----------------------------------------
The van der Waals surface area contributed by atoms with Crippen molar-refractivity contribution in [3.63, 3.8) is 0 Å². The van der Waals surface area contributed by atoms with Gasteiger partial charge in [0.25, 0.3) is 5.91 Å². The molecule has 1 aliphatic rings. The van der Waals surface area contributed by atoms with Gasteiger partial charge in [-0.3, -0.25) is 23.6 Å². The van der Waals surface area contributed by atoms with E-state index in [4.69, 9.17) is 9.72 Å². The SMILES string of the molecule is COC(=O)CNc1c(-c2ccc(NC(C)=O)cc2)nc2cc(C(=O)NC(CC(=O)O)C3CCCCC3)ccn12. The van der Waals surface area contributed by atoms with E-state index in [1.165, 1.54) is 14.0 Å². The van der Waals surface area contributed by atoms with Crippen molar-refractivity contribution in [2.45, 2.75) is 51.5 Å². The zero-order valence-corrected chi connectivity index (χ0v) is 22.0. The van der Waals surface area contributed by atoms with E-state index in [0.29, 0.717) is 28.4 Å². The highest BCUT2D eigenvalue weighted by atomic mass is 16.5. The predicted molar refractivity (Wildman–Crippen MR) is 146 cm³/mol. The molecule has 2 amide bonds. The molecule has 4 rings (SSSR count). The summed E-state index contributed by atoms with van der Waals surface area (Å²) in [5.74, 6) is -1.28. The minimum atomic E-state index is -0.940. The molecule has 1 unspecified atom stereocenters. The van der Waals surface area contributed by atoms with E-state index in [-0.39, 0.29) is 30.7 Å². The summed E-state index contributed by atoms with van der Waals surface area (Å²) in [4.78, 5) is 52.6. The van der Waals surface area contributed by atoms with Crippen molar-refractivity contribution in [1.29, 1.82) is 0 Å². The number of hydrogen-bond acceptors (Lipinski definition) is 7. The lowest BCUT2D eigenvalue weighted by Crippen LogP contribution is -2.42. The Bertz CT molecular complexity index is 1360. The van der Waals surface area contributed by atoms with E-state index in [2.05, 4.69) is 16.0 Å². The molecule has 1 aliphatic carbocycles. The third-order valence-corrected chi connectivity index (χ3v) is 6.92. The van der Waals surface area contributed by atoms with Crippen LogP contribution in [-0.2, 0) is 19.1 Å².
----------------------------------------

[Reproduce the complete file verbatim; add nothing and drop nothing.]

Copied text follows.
The van der Waals surface area contributed by atoms with Crippen molar-refractivity contribution in [3.63, 3.8) is 0 Å². The van der Waals surface area contributed by atoms with Gasteiger partial charge in [0.25, 0.3) is 5.91 Å². The molecule has 1 aliphatic rings. The van der Waals surface area contributed by atoms with Gasteiger partial charge in [-0.3, -0.25) is 23.6 Å². The van der Waals surface area contributed by atoms with E-state index in [4.69, 9.17) is 9.72 Å². The SMILES string of the molecule is COC(=O)CNc1c(-c2ccc(NC(C)=O)cc2)nc2cc(C(=O)NC(CC(=O)O)C3CCCCC3)ccn12. The van der Waals surface area contributed by atoms with E-state index in [1.165, 1.54) is 14.0 Å². The van der Waals surface area contributed by atoms with Crippen molar-refractivity contribution in [2.45, 2.75) is 51.5 Å². The zero-order valence-corrected chi connectivity index (χ0v) is 22.0. The van der Waals surface area contributed by atoms with E-state index in [0.29, 0.717) is 28.4 Å². The highest BCUT2D eigenvalue weighted by atomic mass is 16.5. The predicted molar refractivity (Wildman–Crippen MR) is 146 cm³/mol. The molecule has 2 amide bonds. The molecule has 4 rings (SSSR count). The summed E-state index contributed by atoms with van der Waals surface area (Å²) in [5.74, 6) is -1.28. The minimum atomic E-state index is -0.940. The molecule has 1 unspecified atom stereocenters. The van der Waals surface area contributed by atoms with E-state index in [-0.39, 0.29) is 30.7 Å². The summed E-state index contributed by atoms with van der Waals surface area (Å²) in [4.78, 5) is 52.6. The van der Waals surface area contributed by atoms with Crippen molar-refractivity contribution in [1.29, 1.82) is 0 Å². The number of hydrogen-bond acceptors (Lipinski definition) is 7. The lowest BCUT2D eigenvalue weighted by Crippen LogP contribution is -2.42. The Bertz CT molecular complexity index is 1360. The van der Waals surface area contributed by atoms with E-state index in [2.05, 4.69) is 16.0 Å². The molecule has 1 aliphatic carbocycles. The third-order valence-corrected chi connectivity index (χ3v) is 6.92. The van der Waals surface area contributed by atoms with Crippen LogP contribution in [-0.2, 0) is 19.1 Å².